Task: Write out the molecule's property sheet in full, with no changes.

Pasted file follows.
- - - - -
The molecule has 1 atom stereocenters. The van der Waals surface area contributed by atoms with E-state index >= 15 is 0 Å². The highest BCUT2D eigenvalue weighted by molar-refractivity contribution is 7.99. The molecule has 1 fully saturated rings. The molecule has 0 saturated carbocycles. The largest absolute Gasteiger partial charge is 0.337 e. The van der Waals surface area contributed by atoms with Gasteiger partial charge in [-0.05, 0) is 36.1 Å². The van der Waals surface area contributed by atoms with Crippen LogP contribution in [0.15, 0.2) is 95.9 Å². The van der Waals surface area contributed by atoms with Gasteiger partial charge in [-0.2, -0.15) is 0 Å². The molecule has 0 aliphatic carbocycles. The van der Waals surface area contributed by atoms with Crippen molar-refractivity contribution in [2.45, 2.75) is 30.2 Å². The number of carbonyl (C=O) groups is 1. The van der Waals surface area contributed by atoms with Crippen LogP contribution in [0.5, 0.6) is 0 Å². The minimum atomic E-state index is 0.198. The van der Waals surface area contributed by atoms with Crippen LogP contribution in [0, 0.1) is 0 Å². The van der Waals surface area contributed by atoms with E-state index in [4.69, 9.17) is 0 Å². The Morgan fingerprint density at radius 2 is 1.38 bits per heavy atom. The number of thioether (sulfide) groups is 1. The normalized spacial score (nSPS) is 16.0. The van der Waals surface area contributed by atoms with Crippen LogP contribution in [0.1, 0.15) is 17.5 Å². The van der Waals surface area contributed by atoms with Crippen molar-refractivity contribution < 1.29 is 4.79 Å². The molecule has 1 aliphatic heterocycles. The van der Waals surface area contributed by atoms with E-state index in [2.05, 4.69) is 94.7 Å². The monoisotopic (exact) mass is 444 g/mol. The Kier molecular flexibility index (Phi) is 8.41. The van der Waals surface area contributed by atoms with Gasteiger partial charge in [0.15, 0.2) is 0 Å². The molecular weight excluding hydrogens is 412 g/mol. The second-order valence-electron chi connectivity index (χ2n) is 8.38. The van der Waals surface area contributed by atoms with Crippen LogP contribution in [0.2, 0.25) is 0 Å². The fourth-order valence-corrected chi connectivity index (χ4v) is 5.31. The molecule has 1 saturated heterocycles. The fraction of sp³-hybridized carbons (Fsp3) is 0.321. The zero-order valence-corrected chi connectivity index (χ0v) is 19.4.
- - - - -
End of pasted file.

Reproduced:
The molecule has 1 atom stereocenters. The van der Waals surface area contributed by atoms with E-state index >= 15 is 0 Å². The highest BCUT2D eigenvalue weighted by molar-refractivity contribution is 7.99. The molecule has 1 fully saturated rings. The molecule has 0 saturated carbocycles. The largest absolute Gasteiger partial charge is 0.337 e. The van der Waals surface area contributed by atoms with Gasteiger partial charge in [-0.05, 0) is 36.1 Å². The van der Waals surface area contributed by atoms with Crippen LogP contribution in [0.15, 0.2) is 95.9 Å². The van der Waals surface area contributed by atoms with Gasteiger partial charge in [-0.2, -0.15) is 0 Å². The molecule has 0 aliphatic carbocycles. The van der Waals surface area contributed by atoms with Crippen molar-refractivity contribution in [2.45, 2.75) is 30.2 Å². The number of carbonyl (C=O) groups is 1. The van der Waals surface area contributed by atoms with Crippen LogP contribution in [0.5, 0.6) is 0 Å². The minimum atomic E-state index is 0.198. The van der Waals surface area contributed by atoms with Crippen LogP contribution in [0, 0.1) is 0 Å². The van der Waals surface area contributed by atoms with E-state index in [4.69, 9.17) is 0 Å². The Morgan fingerprint density at radius 2 is 1.38 bits per heavy atom. The number of thioether (sulfide) groups is 1. The normalized spacial score (nSPS) is 16.0. The van der Waals surface area contributed by atoms with Crippen LogP contribution in [0.1, 0.15) is 17.5 Å². The van der Waals surface area contributed by atoms with Crippen molar-refractivity contribution < 1.29 is 4.79 Å². The molecule has 1 aliphatic heterocycles. The van der Waals surface area contributed by atoms with E-state index in [2.05, 4.69) is 94.7 Å². The monoisotopic (exact) mass is 444 g/mol. The Kier molecular flexibility index (Phi) is 8.41. The van der Waals surface area contributed by atoms with Gasteiger partial charge in [0.15, 0.2) is 0 Å². The molecular weight excluding hydrogens is 412 g/mol. The second-order valence-electron chi connectivity index (χ2n) is 8.38. The van der Waals surface area contributed by atoms with Crippen LogP contribution in [0.2, 0.25) is 0 Å². The fourth-order valence-corrected chi connectivity index (χ4v) is 5.31. The molecule has 1 saturated heterocycles. The fraction of sp³-hybridized carbons (Fsp3) is 0.321. The zero-order valence-corrected chi connectivity index (χ0v) is 19.4.